The stakes are even higher because Westar has placed its high-voltage poles concerningly close to people’s homes without any proper hearing about the health and safety impact of living close to high voltage currents. Families with these high-voltage poles in their yard were not informed about the statistical correlation between childhood leukemia and exposure to power lines.5
The consistent co-opting of property from people of color or low-income communities, and not from wealthier white residents, triggers serious Equal Protection and Due Process concerns under the U.S. Constitution.
 
HB 2173 would protect these communities from exploitation and hold corporations accountable for targeting the poor.
 
Even Justice Thomas, one of the justices on the Supreme Court who has prioritized private capital growth, noted the court’s decision as a clear error in his dissent in Kelo: “Allowing the government to take property solely for public purposes is bad enough, but extending the concept of public purpose to encompass any economically beneficial goal guarantees that these losses will fall disproportionately on poor communities.”
 
This is, after all, what Wester has done. In an attempt to increase its capacity to offer power to WSU’s new Innovation Campus and other wealthy neighborhoods, thereby increasing its private profits, it has
forcibly taken land from poorer black folks and decimated property values for an entire community without proper notice or consent.
 
In the absence of leadership from the federal courts on this issue, it is up to state and local government to protect their communities from eminent domain abuse.
 
HB 2317 does exactly that. It would force public utilities like Westar into a state approval and public hearing process that would require a meaningful impact evaluation prior to any electric transmission line expansion. The impact on poor communities and children would be explained and assessed prior to leveraging eminent domain.
 
If HB 2317 had been the law last year, Westar would not have been able to erect these poles on private property without a robust public hearing where the community could have had its voice heard, and could have defended itself before a state authority who would be obligated to examine Westar’s project plans and require changes to mitigate against community impact. This bill will ensure that a public utility can never again deprive people of their civil rights to property without just compensation and a fair and meaningful process.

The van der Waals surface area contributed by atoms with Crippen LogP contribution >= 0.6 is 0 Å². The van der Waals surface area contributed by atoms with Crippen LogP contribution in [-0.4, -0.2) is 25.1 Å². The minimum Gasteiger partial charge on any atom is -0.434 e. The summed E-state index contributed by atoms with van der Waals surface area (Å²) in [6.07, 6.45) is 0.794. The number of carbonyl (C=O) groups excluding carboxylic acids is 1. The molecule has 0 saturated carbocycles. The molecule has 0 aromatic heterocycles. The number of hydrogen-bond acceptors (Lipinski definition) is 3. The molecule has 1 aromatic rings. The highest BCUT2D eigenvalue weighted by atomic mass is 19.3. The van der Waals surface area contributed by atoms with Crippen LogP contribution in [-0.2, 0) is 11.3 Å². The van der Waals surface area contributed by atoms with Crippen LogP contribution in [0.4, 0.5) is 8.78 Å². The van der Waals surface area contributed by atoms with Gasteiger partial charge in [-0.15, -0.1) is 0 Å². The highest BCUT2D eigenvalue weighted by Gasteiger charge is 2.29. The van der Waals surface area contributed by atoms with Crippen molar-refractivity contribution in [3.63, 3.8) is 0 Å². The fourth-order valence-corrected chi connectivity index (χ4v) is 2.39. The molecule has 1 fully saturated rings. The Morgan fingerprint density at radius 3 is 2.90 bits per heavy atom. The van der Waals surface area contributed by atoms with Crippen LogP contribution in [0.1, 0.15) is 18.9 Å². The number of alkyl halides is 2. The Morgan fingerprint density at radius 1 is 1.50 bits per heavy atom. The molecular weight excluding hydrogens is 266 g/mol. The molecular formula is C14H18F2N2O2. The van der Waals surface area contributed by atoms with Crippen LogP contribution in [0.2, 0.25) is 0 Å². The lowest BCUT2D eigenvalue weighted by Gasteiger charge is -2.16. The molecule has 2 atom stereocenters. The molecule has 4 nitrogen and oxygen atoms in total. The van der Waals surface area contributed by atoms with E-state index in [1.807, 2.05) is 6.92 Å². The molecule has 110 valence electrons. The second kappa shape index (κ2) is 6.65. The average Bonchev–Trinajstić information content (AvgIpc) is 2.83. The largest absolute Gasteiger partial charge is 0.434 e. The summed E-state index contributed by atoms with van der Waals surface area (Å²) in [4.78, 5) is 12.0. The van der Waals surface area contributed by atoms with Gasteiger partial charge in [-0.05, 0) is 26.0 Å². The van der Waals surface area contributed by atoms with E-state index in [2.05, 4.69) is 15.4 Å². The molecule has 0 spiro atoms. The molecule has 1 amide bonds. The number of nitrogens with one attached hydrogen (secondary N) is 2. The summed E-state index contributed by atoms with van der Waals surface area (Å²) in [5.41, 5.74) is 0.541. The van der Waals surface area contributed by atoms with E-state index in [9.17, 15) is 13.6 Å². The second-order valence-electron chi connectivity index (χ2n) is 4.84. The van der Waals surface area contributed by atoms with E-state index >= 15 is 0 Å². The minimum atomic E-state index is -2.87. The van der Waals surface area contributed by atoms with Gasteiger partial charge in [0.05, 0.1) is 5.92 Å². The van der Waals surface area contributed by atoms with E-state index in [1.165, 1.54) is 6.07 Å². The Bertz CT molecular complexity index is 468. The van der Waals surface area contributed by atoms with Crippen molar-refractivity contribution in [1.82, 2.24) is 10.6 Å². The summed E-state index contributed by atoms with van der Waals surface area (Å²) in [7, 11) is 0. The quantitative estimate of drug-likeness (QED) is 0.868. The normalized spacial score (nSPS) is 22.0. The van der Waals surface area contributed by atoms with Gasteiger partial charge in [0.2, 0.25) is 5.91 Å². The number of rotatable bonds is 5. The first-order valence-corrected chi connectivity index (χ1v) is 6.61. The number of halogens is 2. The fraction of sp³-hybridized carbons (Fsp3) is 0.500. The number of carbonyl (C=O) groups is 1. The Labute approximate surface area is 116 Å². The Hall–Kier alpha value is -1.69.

For this reason, we urge you to vote yes on HB 2317, as a means of protecting the rights of Kansans to have Equal Protections and Due Process.
 
1 Berman v. Parker, 348 U.S. 26 (1954); Kelo v. City of New London, 545 U.S. 469 (2005).
2 See Dick M. Carpenter and John K. Ross, Institute for Justice, Victimizing the Vulnerable: The Demographics of Eminent Domain Abuse, June 2007, p. 3.
3 See, e.g., Kelo, 545 U.S. at 521 (Thomas, J., dissenting) (“Allowing the government to take property solely for public purposes is bad enough, but extending the concept of public purpose to encompass any economically beneficial goal guarantees that these losses will fall disproportionately on poor communities.”); see also id. at 505 (O’Connor, J., dissenting).
4 Carpenter and Ross, Victimizing the Vulnerable, p. 7.
5 Distance to High-Voltage Power Lines and Risk of Childhood Leukemia – an Analysis of Confounding by and Interaction with Other Potential Risk Factors https://www.ncbi.nlm.nih.gov/pmc/articles/PMC4178021/ (finding statistical correlation between childhood leukemia and power lines).
1 Berman v. Parker, 348 U.S. 26 (1954); Kelo v. City of New London, 545 U.S. 469 (2005).
2 See Dick M. Carpenter and John K. Ross, Institute for Justice, Victimizing the Vulnerable: The Demographics of Eminent Domain Abuse, June 2007, p. 3.